The actual scotch eggs were fairly simple to make - mash up a load of sausage meat (about 2 sausages per egg) and wrap this around the boiled egg. Then roll the egg in some seasoned flour, some beaten egg, and then breadcrumbs. I seasoned the breadcrumbs with a little cayenne pepper to give them a bit of a kick. As you can see from the photos, my wrapping wasn't entirely even, but that wasn't too much of a problem.

Uneven but tasty

As with most Scottish items, a proper Scotch Egg is deep fried. I didn't really want to do this, so I baked them at 200C for 30 minutes, and finished them off in the frying pan to get the breadcrumbs crispy. I think the sausage meat insulates the egg quite well, as when I finally got to scoff the eggs they yolk was still quite moist and not overcooked. They were also delicious later on when they'd been chilled for a while. Even though I'd baked them, you could feel the cholesterol destroying your arteries as you chewed. Perhaps this is not the recipe to repeat until I perfect it...

Sunday, 11 October 2009

Millionaire Shortbread with Salted Caramel

When I was at primary school, my class was selected for an academic survey. We had to fill out a questionnaire detailing our parents' level of education and various other lifestyle questions. I guess this was then correlated with our academic achievement to see if certain households were more likely to produce academically successful children than others. The reason I still remember this is that we had to write down how many books were in our house. I lost count after about 250.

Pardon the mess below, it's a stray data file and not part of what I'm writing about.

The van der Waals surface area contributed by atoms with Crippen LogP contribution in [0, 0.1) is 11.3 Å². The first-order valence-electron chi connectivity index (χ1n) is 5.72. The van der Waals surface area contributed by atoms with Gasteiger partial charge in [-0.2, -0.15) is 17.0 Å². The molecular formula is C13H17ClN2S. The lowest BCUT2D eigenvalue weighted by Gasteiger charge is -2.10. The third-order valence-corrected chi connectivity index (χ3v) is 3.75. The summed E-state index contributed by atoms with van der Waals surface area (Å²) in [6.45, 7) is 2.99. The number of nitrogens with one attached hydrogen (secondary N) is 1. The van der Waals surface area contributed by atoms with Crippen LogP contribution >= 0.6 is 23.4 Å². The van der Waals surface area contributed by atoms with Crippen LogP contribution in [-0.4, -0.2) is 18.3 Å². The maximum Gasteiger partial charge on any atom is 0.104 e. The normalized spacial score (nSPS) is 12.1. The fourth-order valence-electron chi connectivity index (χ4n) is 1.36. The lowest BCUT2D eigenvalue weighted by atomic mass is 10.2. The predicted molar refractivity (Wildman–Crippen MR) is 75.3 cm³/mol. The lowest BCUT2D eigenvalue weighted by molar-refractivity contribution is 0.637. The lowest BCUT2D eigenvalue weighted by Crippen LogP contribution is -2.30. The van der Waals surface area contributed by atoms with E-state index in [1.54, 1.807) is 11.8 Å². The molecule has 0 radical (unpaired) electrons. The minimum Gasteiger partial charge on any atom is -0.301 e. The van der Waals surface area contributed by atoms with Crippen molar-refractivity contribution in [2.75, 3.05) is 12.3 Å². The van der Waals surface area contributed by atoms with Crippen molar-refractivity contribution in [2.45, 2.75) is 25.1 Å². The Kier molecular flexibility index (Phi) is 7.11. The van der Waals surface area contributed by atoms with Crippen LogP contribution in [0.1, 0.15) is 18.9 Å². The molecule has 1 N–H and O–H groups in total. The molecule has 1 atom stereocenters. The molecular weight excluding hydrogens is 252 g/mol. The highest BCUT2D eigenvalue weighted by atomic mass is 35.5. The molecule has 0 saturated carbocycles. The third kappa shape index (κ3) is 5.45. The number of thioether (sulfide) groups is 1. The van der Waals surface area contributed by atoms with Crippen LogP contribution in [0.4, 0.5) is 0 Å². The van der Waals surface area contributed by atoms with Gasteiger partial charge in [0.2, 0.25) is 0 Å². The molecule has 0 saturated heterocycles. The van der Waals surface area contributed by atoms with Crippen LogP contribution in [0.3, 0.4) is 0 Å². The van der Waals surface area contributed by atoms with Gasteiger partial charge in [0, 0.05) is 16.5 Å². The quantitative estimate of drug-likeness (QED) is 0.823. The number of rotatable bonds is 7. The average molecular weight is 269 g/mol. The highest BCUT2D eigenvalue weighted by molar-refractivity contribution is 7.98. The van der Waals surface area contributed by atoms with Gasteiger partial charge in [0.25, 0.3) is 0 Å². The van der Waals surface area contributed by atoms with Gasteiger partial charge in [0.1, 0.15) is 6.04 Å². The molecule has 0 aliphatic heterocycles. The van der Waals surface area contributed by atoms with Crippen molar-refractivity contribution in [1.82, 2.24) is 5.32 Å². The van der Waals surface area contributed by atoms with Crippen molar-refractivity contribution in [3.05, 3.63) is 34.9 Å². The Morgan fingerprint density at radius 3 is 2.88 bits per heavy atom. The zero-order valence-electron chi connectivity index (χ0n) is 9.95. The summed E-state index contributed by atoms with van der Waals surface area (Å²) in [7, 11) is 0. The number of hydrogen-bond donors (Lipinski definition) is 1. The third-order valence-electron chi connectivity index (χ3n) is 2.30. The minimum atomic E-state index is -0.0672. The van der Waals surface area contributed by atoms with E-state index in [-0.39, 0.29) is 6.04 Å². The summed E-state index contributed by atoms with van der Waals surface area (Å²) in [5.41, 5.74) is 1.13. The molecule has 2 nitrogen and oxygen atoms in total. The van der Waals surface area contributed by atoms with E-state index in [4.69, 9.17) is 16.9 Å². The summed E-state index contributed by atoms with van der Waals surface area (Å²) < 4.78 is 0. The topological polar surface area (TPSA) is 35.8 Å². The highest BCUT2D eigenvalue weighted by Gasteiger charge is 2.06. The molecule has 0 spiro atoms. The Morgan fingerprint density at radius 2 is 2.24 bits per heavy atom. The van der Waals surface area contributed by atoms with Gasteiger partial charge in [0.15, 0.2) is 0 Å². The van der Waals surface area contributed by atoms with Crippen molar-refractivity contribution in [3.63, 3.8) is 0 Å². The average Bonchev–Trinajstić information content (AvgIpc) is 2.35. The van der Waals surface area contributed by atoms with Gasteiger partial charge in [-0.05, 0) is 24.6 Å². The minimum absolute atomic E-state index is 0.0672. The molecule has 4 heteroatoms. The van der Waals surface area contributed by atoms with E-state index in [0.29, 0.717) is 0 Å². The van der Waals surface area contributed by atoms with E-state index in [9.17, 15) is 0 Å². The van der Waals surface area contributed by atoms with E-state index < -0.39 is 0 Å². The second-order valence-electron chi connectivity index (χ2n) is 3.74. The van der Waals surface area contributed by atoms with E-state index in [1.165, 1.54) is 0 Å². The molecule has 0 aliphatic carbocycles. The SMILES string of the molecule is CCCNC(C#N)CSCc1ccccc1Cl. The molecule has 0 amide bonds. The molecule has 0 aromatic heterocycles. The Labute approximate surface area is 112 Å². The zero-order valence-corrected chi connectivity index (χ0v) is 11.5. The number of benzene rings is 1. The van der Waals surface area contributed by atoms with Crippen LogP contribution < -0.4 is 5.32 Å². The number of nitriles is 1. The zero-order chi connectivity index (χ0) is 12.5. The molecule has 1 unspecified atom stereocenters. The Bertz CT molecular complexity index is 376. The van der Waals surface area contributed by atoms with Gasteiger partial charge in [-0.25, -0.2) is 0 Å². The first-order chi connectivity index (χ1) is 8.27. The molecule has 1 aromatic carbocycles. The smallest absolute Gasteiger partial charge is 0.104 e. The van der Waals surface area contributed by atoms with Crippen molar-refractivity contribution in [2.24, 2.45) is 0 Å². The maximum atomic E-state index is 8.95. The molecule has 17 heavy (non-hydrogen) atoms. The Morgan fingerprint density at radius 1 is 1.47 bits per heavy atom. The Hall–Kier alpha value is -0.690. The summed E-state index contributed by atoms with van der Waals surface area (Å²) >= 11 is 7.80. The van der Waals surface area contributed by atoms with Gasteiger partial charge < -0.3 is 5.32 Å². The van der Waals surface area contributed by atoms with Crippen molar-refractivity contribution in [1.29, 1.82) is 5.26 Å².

My mum loves books, and sometimes buys random books just because she likes the look of them. She also has a magic ability to find books on special offer or discounted, and she recently sent me Harry Eastwood's "Red Velvet & Chocolate Heartache" as she was concerned that I eat too much cake!

Chocolate And Salted Caramel Squillionaire

There were quite a few recipes that appealed, but as I had a tub of caramel sitting in the fridge already, I decided to make the "Chocolate and Salted Caramel Squillionaire", which I then realised was the only recipe in the book that didn't contain vegetables. Oh well.

The addition of golden syrup to the biscuit base gave it a nice toffee flavour, and baking the base before adding the caramel and chocolate made it super crispy. I did think there was a bit too much biscuit base though, next time I would probably only use 250g instead of 300g of digestives.